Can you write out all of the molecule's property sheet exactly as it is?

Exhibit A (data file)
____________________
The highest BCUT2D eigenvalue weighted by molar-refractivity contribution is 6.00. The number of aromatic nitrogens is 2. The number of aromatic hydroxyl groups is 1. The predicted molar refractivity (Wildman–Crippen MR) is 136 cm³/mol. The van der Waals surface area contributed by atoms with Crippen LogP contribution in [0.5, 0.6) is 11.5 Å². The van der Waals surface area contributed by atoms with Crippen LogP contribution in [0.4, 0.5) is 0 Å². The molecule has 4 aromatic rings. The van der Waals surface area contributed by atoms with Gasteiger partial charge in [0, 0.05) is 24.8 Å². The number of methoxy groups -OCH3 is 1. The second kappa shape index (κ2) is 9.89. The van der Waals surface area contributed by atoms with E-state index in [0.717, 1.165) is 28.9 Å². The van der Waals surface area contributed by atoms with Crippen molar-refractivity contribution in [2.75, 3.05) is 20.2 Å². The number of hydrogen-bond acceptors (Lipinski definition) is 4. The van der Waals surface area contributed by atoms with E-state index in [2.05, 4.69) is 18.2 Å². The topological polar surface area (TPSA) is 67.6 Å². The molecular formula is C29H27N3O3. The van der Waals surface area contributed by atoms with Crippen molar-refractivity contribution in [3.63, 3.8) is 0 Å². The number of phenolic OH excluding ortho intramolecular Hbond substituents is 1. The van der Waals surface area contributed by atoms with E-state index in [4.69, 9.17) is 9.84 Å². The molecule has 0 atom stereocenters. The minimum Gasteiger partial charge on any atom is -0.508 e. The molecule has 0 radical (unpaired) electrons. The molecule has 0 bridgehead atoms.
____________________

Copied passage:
The highest BCUT2D eigenvalue weighted by molar-refractivity contribution is 6.00. The number of aromatic nitrogens is 2. The number of aromatic hydroxyl groups is 1. The predicted molar refractivity (Wildman–Crippen MR) is 136 cm³/mol. The van der Waals surface area contributed by atoms with Crippen LogP contribution in [0.5, 0.6) is 11.5 Å². The van der Waals surface area contributed by atoms with Crippen LogP contribution in [0.4, 0.5) is 0 Å². The molecule has 4 aromatic rings. The van der Waals surface area contributed by atoms with Gasteiger partial charge in [0, 0.05) is 24.8 Å². The number of methoxy groups -OCH3 is 1. The second kappa shape index (κ2) is 9.89. The van der Waals surface area contributed by atoms with E-state index in [0.717, 1.165) is 28.9 Å². The van der Waals surface area contributed by atoms with Crippen molar-refractivity contribution in [2.75, 3.05) is 20.2 Å². The number of hydrogen-bond acceptors (Lipinski definition) is 4. The van der Waals surface area contributed by atoms with E-state index in [2.05, 4.69) is 18.2 Å². The topological polar surface area (TPSA) is 67.6 Å². The molecular formula is C29H27N3O3. The van der Waals surface area contributed by atoms with Crippen molar-refractivity contribution in [3.63, 3.8) is 0 Å². The number of phenolic OH excluding ortho intramolecular Hbond substituents is 1. The van der Waals surface area contributed by atoms with E-state index in [4.69, 9.17) is 9.84 Å². The molecule has 0 atom stereocenters. The minimum Gasteiger partial charge on any atom is -0.508 e. The molecule has 0 radical (unpaired) electrons. The molecule has 0 bridgehead atoms.